Wednesday, October 17, 2007

Regulators Can't Have Their Cake and Eat It

There has been a lot of press recently reporting the call from regulators and politicians for hedge funds to have greater disclosure. It has been flavour of the month recently because of the 'threat' (as some see it) of the lightly regulated nature of these investment vehicles.

The real question is; Can hedge funds survive if they have to disclose their inner most workings?

I think not. At least not in their current manifestation.

Mutual funds investing the pension money for little old ladies and the masses should be accountable and heavily regulated considering the social impact of a failure of a large fund. Pensioners will still need their pensions despite such a failure, and this won't go away, so the tax payer would eventually pick up a portion of the bill. In this instance regulation is very good indeed.

The problem I have with the regulators on the hedge fund point is that you can't have your cake and eat it. You cannot, on the one hand, restrict who can invest in the funds and stop funds advertising and on then on the other ask the funds to give their inner most trading secrets to regulators via disclosure rules.

The issue, in my opinion, is not that regulators are worried about rich people losing money, it is the fact that pension funds do invest in some hedge funds and they are becoming more institutional vehicles. For accepting pension fund money, certain companies only have themselves to blame for the interest that regulators are showing. Another issue is that the big funds do have an affect on the markets, we all know that, but if a 'club' of rich people got together and started investing their money as hedge funds do would they be required to disclose? Look at it this way, where does it end?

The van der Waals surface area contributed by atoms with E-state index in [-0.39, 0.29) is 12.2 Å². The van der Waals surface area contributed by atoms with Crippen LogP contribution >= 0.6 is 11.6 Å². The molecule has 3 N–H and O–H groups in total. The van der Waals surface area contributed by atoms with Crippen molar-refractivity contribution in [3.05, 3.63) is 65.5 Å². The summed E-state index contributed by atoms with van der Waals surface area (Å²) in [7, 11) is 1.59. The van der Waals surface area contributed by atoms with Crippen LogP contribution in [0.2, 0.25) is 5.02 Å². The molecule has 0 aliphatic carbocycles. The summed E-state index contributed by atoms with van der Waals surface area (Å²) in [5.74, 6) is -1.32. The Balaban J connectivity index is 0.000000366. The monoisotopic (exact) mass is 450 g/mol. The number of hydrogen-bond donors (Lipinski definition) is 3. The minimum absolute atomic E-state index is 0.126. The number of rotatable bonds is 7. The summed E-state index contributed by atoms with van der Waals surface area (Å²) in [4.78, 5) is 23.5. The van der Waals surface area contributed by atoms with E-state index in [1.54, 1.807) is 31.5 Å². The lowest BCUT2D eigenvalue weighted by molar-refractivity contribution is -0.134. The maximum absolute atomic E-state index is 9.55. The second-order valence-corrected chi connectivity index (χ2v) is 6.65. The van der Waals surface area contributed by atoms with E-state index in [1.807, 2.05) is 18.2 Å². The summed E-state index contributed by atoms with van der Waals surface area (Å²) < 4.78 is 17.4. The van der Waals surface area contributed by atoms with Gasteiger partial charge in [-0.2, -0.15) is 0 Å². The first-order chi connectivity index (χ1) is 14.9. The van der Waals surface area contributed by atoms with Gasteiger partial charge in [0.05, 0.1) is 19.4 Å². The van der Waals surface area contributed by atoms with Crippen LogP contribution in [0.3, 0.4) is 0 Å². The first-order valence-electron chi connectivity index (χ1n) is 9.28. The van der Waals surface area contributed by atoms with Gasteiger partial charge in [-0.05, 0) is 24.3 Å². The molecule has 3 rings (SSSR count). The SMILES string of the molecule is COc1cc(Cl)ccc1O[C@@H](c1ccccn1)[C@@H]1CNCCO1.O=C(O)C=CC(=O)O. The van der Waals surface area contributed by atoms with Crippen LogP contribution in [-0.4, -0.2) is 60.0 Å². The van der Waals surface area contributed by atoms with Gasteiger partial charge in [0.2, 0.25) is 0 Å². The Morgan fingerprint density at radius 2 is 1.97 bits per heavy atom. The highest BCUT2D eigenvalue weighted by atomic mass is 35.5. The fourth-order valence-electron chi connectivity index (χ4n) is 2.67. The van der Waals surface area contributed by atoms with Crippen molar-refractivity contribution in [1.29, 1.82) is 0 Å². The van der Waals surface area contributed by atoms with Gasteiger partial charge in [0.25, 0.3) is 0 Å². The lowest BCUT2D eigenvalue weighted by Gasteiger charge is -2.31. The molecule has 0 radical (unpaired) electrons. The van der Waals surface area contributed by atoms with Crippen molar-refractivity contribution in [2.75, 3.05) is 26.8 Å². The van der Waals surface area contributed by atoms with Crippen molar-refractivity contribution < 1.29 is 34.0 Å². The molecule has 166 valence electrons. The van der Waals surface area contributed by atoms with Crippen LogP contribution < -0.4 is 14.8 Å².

The markets are held up as the crux of the 'free' economy. Regulators, however, are seeking to uncover the trading methods of people who are successful at playing that market and thus restrict their ability to do business.

Does Microsoft have to give there source code? Does Coca Cola have to give up their secret ingredient, do journalists have to give up their sources for stories and do politicians declare everything they should?

The argument that hedge funds are a 'threat' to the stability of the markets is, frankly, a little old school. Look at what we have just witnessed in August, the potential was for BIG trouble and yet the speculative funds were buyers of troubled debt, troubled companies and troubled banks, that, my friend, is an efficient market in operation..

I have been involved with small companies previously and there used to be huge criticism of brokerage companies that operate in that sector, it is risky yes, but it also provides speculative liquidity to the marketplace. If there were not companies and clients willing to invest in that area of the market, there would be no AIM or Plus markets for example. On a scale a thousand times larger, hedge funds provide this speculative liquidity to the markets.

If you over regulate these players and take that speculative liquidity from the markets who will be left to catch the Dow or the Footsie in the next market 'correction'? Mutual Funds? Pension funds? Central Banks? Politicians?

Somehow, I don't think so......


Jack Payne said...

With nearly 50% of the hedge funds off shore, in the Caribbean, and highly supected of money laundering because of their secretive nature, they have a real PR battle to fight.

Amaranth dropping a whopping $6 billion in 2005, is apparently not enough for most investors.
A surprising number still have faith in them.

Winterman Asset Management SA said...

Thanks for your comment Jack. I agree, there is a huge amount of PR required to keep these vehicle running without interferance... is disclosure hey key, however?